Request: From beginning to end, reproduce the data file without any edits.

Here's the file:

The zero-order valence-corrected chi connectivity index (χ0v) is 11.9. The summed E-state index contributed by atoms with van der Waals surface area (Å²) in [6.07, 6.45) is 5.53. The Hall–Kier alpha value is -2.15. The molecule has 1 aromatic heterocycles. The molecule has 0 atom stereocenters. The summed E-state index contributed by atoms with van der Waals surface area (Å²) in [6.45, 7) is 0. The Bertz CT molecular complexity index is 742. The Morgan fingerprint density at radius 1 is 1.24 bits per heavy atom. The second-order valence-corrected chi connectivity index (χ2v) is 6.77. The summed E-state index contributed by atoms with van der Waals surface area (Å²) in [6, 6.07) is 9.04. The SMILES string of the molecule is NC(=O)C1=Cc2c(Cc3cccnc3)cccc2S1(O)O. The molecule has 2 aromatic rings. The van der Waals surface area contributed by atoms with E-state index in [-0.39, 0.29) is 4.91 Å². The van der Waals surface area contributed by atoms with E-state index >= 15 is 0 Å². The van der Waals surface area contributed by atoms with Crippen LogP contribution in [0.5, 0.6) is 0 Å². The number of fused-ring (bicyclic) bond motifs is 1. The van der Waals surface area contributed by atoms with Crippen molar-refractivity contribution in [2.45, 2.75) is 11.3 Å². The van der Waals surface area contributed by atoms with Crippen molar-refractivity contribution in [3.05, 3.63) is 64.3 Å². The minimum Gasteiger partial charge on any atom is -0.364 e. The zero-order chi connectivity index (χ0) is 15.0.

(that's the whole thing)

The zero-order valence-corrected chi connectivity index (χ0v) is 11.9. The summed E-state index contributed by atoms with van der Waals surface area (Å²) in [6.07, 6.45) is 5.53. The Hall–Kier alpha value is -2.15. The molecule has 1 aromatic heterocycles. The molecule has 0 atom stereocenters. The summed E-state index contributed by atoms with van der Waals surface area (Å²) in [6.45, 7) is 0. The Bertz CT molecular complexity index is 742. The Morgan fingerprint density at radius 1 is 1.24 bits per heavy atom. The second-order valence-corrected chi connectivity index (χ2v) is 6.77. The summed E-state index contributed by atoms with van der Waals surface area (Å²) in [6, 6.07) is 9.04. The SMILES string of the molecule is NC(=O)C1=Cc2c(Cc3cccnc3)cccc2S1(O)O. The molecule has 2 aromatic rings. The van der Waals surface area contributed by atoms with E-state index in [-0.39, 0.29) is 4.91 Å². The van der Waals surface area contributed by atoms with E-state index >= 15 is 0 Å². The van der Waals surface area contributed by atoms with Crippen LogP contribution in [0.5, 0.6) is 0 Å². The number of fused-ring (bicyclic) bond motifs is 1. The van der Waals surface area contributed by atoms with Crippen molar-refractivity contribution in [2.45, 2.75) is 11.3 Å². The van der Waals surface area contributed by atoms with Crippen molar-refractivity contribution in [3.05, 3.63) is 64.3 Å². The minimum Gasteiger partial charge on any atom is -0.364 e. The zero-order chi connectivity index (χ0) is 15.0.